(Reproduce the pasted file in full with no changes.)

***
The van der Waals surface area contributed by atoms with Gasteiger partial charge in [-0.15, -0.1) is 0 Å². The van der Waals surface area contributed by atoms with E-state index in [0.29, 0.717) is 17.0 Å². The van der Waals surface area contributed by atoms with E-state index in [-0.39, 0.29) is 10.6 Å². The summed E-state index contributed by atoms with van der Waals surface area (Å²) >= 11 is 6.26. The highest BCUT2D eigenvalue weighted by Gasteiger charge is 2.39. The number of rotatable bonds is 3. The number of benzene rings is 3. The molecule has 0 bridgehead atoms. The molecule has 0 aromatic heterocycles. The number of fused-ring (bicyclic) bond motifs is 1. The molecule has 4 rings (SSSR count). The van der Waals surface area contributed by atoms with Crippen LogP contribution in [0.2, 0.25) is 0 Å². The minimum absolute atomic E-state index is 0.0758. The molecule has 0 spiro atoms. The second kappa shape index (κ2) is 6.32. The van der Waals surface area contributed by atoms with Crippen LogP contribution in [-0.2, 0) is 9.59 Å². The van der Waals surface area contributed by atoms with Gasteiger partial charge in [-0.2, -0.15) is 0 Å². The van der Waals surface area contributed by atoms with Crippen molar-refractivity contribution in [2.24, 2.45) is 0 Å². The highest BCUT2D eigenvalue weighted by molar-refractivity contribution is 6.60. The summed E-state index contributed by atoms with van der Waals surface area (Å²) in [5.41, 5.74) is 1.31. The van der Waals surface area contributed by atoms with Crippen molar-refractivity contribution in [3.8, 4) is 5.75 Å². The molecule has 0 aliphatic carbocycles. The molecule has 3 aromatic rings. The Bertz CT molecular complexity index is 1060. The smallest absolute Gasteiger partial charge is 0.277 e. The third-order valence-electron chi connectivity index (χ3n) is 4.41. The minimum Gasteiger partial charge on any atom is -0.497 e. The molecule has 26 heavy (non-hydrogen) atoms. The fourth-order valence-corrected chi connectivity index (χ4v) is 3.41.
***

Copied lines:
The van der Waals surface area contributed by atoms with Gasteiger partial charge in [-0.15, -0.1) is 0 Å². The van der Waals surface area contributed by atoms with E-state index in [0.29, 0.717) is 17.0 Å². The van der Waals surface area contributed by atoms with E-state index in [-0.39, 0.29) is 10.6 Å². The summed E-state index contributed by atoms with van der Waals surface area (Å²) >= 11 is 6.26. The highest BCUT2D eigenvalue weighted by Gasteiger charge is 2.39. The number of rotatable bonds is 3. The number of benzene rings is 3. The molecule has 0 bridgehead atoms. The molecule has 0 aromatic heterocycles. The number of fused-ring (bicyclic) bond motifs is 1. The molecule has 4 rings (SSSR count). The van der Waals surface area contributed by atoms with Crippen LogP contribution in [0.2, 0.25) is 0 Å². The minimum absolute atomic E-state index is 0.0758. The molecule has 0 spiro atoms. The second kappa shape index (κ2) is 6.32. The van der Waals surface area contributed by atoms with Crippen LogP contribution in [-0.2, 0) is 9.59 Å². The van der Waals surface area contributed by atoms with Gasteiger partial charge in [-0.2, -0.15) is 0 Å². The van der Waals surface area contributed by atoms with Crippen molar-refractivity contribution in [2.24, 2.45) is 0 Å². The highest BCUT2D eigenvalue weighted by molar-refractivity contribution is 6.60. The summed E-state index contributed by atoms with van der Waals surface area (Å²) in [5.41, 5.74) is 1.31. The van der Waals surface area contributed by atoms with Crippen molar-refractivity contribution in [3.8, 4) is 5.75 Å². The molecule has 0 aliphatic carbocycles. The molecule has 3 aromatic rings. The Bertz CT molecular complexity index is 1060. The smallest absolute Gasteiger partial charge is 0.277 e. The third-order valence-electron chi connectivity index (χ3n) is 4.41. The minimum Gasteiger partial charge on any atom is -0.497 e. The molecule has 26 heavy (non-hydrogen) atoms. The fourth-order valence-corrected chi connectivity index (χ4v) is 3.41.